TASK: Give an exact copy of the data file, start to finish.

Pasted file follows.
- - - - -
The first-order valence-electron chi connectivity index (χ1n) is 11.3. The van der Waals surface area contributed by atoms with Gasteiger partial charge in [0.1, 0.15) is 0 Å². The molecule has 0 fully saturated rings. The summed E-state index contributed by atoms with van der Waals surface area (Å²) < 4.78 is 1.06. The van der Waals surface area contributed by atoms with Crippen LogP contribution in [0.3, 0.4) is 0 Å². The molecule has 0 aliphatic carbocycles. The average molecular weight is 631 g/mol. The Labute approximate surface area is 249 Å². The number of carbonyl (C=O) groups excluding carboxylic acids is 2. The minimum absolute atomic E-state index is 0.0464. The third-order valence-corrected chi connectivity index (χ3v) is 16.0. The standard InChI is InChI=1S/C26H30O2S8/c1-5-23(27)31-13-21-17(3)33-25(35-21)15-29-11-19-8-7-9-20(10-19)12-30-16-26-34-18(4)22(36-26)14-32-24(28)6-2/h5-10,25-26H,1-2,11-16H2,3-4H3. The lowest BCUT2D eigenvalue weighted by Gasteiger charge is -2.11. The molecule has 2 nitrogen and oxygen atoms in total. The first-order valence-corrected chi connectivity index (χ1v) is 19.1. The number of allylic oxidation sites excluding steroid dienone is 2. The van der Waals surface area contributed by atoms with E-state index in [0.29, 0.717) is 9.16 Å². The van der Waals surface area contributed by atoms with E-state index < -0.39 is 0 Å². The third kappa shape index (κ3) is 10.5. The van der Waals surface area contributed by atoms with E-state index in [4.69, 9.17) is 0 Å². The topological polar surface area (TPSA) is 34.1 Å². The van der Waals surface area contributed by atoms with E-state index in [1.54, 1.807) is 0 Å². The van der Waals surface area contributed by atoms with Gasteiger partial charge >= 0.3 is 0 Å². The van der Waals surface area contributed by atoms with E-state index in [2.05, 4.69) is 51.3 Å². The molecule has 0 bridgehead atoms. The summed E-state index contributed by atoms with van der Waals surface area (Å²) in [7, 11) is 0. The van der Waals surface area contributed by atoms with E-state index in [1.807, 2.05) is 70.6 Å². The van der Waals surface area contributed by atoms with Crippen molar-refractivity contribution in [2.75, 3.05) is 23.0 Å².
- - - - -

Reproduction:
The first-order valence-electron chi connectivity index (χ1n) is 11.3. The van der Waals surface area contributed by atoms with Gasteiger partial charge in [0.1, 0.15) is 0 Å². The molecule has 0 fully saturated rings. The summed E-state index contributed by atoms with van der Waals surface area (Å²) < 4.78 is 1.06. The van der Waals surface area contributed by atoms with Crippen LogP contribution in [0.3, 0.4) is 0 Å². The molecule has 0 aliphatic carbocycles. The average molecular weight is 631 g/mol. The Labute approximate surface area is 249 Å². The number of carbonyl (C=O) groups excluding carboxylic acids is 2. The minimum absolute atomic E-state index is 0.0464. The third-order valence-corrected chi connectivity index (χ3v) is 16.0. The standard InChI is InChI=1S/C26H30O2S8/c1-5-23(27)31-13-21-17(3)33-25(35-21)15-29-11-19-8-7-9-20(10-19)12-30-16-26-34-18(4)22(36-26)14-32-24(28)6-2/h5-10,25-26H,1-2,11-16H2,3-4H3. The lowest BCUT2D eigenvalue weighted by Gasteiger charge is -2.11. The molecule has 2 nitrogen and oxygen atoms in total. The first-order valence-corrected chi connectivity index (χ1v) is 19.1. The number of allylic oxidation sites excluding steroid dienone is 2. The van der Waals surface area contributed by atoms with E-state index in [0.29, 0.717) is 9.16 Å². The van der Waals surface area contributed by atoms with E-state index < -0.39 is 0 Å². The third kappa shape index (κ3) is 10.5. The van der Waals surface area contributed by atoms with E-state index in [4.69, 9.17) is 0 Å². The topological polar surface area (TPSA) is 34.1 Å². The van der Waals surface area contributed by atoms with E-state index in [1.54, 1.807) is 0 Å². The van der Waals surface area contributed by atoms with Gasteiger partial charge >= 0.3 is 0 Å². The van der Waals surface area contributed by atoms with E-state index in [2.05, 4.69) is 51.3 Å². The molecule has 0 bridgehead atoms. The summed E-state index contributed by atoms with van der Waals surface area (Å²) in [7, 11) is 0. The van der Waals surface area contributed by atoms with E-state index in [1.807, 2.05) is 70.6 Å². The van der Waals surface area contributed by atoms with Crippen molar-refractivity contribution in [2.75, 3.05) is 23.0 Å².